Not a lot went wrong for the Bulls in 2016, but the defense was hardly what one would call stellar. The Bulls have up 326 1st downs on the season, and gave up 31.6 points per game, a number that went up in their two losses as the Bulls gave up 50.5 points per game in those two contests (losses to Florida State and Temple). The Bulls allowed 6266 yards of offense, and 3712 yards through the air, and did not have one defender finish with double digit TFLs or sacks. The Bulls also gave up over 52% of 4th down conversions defensively, and teams scored 85% of the time in the red zone against them.

2017 Look Ahead: With Willie Taggart having moved on to Oregon, the Bulls turn to Charlie Strong, which was a home run hire. Strong will likely concentrate first on fixing the defense, and finding a suitable replacement for Mack on offense, as he has declared for the NFL draft. Flowers will be back at QB, giving the Bulls one of the best weapons in college football to deploy next season. With Flowers back at QB, there is no reason to expect the Bulls to not make a run at the AAC title in 2017.

2017 Non Conference Schedule: 8/26 at San Jose State, 9/2 Stony Brook, 9/16 Illinois, 10/14 U Mass

UCF Knights
6-7 (4-4)

Season Schedule
Beat South Carolina State 38-0
Lost to Michigan 51-14
Lost to Maryland 30-24
Beat FIU 53-14
Beat East Carolina 47-29
Lost to Temple 26-25
Beat U Conn 24-16
Lost to Houston 31-24
Beat Tulane 37-6
Beat Cincinnati 24-3
Lost to Tulsa 35-20
Lost to USF 48-31
Lost to Arkansas State 31-13 (Cure Bowl)

What Went Right: There was an immediate turnaround and impact in the first season under Scott Frost, as he took the Knights from the basement of the AAC to a bowl in one season. UCF improved immensely on offense, averaging 28.8 points per game while still trying to find an identity for a unit that was almost non-existent the year before. Freshman QB McKenzie Milton showed flashes at times, passing for 1983 yards in 10 games with 10 TDs. He will only get better working with Frost. Tre'Quon Smith seemed to arrive as a receiver, catching 57 passes for 853 yards and 5 scores. The that combo should progress together in spring ball and show better signs next season.
Defensively, the Knights were solid for the most part, allowing just a shade over 24 points per game for the season. The Knights gave up only 28.9% on 3rd down conversions, a number that should generate some pride.
Shaquem Griffin was one of the best defenders in the nation, generating 20 TFLs, while Errol Clarke, Mark Rucker, and Tony Guerad all combined for 34 more TFLs on the season, giving the Knights one of the best front seven units in the nation. Griffin also finished with 11.5 sacks on the season, and broke up 15 passes. Senior DJ Killings added to the pass pressure, having broken up 11 passes on the year.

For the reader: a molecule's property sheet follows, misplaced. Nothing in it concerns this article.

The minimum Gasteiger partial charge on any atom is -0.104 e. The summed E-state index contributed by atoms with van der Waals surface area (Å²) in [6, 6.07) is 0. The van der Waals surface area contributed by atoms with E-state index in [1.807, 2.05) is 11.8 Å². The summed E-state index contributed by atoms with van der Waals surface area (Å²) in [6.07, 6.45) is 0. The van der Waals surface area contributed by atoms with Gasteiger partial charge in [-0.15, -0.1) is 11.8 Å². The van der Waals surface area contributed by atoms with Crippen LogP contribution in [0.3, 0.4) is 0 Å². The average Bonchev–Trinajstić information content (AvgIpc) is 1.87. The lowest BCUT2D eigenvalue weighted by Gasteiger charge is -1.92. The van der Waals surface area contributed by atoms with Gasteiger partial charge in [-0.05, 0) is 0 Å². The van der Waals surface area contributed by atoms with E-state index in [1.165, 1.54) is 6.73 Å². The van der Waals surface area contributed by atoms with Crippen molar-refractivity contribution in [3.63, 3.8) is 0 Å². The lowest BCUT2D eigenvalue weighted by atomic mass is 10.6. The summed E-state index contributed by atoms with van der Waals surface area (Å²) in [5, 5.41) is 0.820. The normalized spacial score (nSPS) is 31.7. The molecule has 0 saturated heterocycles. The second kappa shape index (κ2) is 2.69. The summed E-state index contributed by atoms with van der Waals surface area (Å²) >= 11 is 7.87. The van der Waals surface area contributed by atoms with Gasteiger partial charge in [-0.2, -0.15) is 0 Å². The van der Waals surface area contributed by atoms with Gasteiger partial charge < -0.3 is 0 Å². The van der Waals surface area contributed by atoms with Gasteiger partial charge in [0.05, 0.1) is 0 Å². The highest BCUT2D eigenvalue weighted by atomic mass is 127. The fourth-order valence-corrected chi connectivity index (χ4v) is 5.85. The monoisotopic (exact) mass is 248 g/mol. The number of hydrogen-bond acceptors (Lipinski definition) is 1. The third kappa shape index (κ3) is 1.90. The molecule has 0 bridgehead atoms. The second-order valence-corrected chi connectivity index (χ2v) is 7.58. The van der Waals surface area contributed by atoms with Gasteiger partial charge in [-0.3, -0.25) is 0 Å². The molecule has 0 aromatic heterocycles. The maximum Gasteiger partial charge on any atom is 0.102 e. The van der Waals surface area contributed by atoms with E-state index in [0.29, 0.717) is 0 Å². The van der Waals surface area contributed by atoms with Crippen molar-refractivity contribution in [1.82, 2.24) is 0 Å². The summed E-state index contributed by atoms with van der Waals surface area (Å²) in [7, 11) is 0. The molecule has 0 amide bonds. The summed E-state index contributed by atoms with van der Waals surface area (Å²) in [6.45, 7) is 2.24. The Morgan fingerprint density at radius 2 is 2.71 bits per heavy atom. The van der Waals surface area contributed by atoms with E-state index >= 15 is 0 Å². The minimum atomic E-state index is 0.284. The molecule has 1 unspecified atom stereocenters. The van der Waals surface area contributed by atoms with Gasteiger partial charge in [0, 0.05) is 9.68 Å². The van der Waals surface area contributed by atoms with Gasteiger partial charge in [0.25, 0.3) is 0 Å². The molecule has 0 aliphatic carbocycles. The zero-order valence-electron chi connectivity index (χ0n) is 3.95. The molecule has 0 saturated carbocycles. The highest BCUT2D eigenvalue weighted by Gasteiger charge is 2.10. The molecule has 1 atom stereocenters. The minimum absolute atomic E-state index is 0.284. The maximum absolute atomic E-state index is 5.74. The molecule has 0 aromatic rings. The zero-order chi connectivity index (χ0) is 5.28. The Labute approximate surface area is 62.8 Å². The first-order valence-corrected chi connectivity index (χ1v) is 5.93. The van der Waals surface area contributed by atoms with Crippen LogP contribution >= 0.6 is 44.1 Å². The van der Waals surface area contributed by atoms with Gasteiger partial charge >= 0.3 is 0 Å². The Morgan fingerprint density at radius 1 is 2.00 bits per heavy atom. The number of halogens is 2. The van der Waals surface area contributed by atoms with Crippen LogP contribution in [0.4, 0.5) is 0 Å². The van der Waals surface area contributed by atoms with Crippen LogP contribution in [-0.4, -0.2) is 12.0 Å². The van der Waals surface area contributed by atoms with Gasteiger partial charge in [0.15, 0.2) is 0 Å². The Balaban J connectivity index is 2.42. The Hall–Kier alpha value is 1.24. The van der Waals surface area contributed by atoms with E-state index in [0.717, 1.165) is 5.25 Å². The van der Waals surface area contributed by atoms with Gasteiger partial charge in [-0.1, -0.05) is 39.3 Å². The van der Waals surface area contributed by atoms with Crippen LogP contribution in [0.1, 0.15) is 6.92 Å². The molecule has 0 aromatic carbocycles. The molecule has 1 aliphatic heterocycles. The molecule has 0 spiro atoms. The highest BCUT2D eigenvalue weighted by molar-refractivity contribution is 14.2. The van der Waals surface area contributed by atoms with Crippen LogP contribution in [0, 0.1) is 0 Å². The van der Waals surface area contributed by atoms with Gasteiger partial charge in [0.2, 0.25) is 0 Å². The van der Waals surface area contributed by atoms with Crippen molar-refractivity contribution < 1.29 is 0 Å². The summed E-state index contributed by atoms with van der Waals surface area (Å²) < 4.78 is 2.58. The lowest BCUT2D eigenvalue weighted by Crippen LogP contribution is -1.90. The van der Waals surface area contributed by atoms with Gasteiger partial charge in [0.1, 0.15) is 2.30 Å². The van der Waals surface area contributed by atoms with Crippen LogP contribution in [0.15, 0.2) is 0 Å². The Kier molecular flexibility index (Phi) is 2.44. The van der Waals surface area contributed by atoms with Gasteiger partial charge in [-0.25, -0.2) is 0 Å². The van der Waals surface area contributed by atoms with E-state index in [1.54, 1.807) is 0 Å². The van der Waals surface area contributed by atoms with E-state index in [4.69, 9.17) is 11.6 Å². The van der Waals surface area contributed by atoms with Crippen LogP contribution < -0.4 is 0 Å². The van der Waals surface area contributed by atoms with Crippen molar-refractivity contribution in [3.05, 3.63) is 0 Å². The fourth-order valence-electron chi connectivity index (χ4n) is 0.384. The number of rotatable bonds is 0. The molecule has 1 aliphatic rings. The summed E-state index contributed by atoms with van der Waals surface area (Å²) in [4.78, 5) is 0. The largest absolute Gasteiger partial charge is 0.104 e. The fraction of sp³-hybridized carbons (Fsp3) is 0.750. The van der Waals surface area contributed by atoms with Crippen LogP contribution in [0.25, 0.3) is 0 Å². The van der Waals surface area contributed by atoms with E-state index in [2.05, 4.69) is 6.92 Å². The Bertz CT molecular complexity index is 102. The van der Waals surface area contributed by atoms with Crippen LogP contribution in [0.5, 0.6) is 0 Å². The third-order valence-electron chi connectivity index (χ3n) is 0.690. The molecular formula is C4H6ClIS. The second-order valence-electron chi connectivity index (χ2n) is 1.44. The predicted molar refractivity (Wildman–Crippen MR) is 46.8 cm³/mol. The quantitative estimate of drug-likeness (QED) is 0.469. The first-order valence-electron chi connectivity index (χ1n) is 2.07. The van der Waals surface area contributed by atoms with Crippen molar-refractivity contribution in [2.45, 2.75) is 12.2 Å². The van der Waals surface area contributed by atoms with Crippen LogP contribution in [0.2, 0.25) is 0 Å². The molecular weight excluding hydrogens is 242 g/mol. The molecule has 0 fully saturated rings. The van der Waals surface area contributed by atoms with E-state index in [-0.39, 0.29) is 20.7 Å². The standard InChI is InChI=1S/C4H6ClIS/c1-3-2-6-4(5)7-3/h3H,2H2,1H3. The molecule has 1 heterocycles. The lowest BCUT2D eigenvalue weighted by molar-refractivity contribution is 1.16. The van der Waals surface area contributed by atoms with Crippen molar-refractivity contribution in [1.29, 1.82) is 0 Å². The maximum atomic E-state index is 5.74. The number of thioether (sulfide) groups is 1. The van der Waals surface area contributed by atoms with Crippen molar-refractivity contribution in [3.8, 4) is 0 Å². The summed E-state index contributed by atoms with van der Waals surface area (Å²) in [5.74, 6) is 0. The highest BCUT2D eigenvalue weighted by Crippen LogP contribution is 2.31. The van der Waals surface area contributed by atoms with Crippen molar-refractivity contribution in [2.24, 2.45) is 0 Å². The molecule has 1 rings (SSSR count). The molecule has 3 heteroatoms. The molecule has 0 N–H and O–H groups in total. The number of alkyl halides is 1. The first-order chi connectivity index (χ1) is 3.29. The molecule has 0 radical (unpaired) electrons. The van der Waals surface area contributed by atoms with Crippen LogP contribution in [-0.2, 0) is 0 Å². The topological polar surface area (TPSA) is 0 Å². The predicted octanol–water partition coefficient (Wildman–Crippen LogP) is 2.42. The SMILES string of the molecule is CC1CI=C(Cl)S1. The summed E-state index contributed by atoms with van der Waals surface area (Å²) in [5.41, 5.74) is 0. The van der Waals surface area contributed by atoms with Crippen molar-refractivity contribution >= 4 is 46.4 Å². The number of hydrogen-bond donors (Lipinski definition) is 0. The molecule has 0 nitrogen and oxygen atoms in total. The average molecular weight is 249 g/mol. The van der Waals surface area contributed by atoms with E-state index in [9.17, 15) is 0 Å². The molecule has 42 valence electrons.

Matthew Wright was not perfect on FGs, but did manage to connect on 17/22 on the season. Caleb Houston averaged just over 42 yards per punt.

What Went Wrong: UCF was unable to generate any rusher to go over 500 yards this season, and failed to identify that one or two rushers that could make a difference moving forward. Jawon Hamilton ran for 495 yards as a freshman to lead the team, but that is not near enough. Frost gave out a ton of carries to too many different backs, so he needs to identify someone to carry the unit in spring football.
The Knights also need to find other receivers to become solid targets for their young QB in Milton. With only Smith showing the way, Milton will need more receivers to step up for his continued growth in the passing game.
The Knights will need a bit more discipline on the field as well, as they committed over 7 penalties per game this season, which was a sign of a young football team.
There should be some noted concern over the 3 game losing streak that the Knights finished on as well, as they lost all 3 games by double digit points, losing by an average of 16.67 points per game. The Knights can simply not fal back into those old habits at this stage.

2017 Look Ahead: The Knights were a very young football team in 2016, so it is imperative that the development continues, as these guys are still learning. Still, a jump to 6 wins was not expected. Two things will be on hand in the spring, and those items are creating development, and creating some depth. The Knights also have go to develop a solid run game.

2017 Non Conference Schedule: 9/2 FIU, 9/16 Georgia Tech, 9/23 at Maryland, 9/30 Maine

Cincinnati Bearcats 
4-8 (1-7)

Season Schedule
Beat UT-Martin 28-7
Beat Purdue 38-20
Lost to Houston 40-16
Beat Miami (Ohio) 27-20
Lost to USF 45-20
Lost to  U Conn 20-9
Beat East Carolina 31-19
Lost to Temple 34-13
Lost to BYU 20-3
Lost to UCF 24-3
Lost to Memphis 34-7
Lost to Tulsa 40-37

What Went Right: Not much. The offense fell of the radar, averaging just 19.3 points per game, and most of those points were score din the first half of the season. After week 6 of their season, the Bearcats scored over 20 points just once, in their season finale loss to Tulsa.
Devin Gray and Kahlil Lewis did show some bright spots at WR on offense, as they combined to catch 106 passes for 1465 yards and 10 scores, so they are a starting point for what did go right. Nate Cole added 57 more receptions for 518 yards and 4 more scores.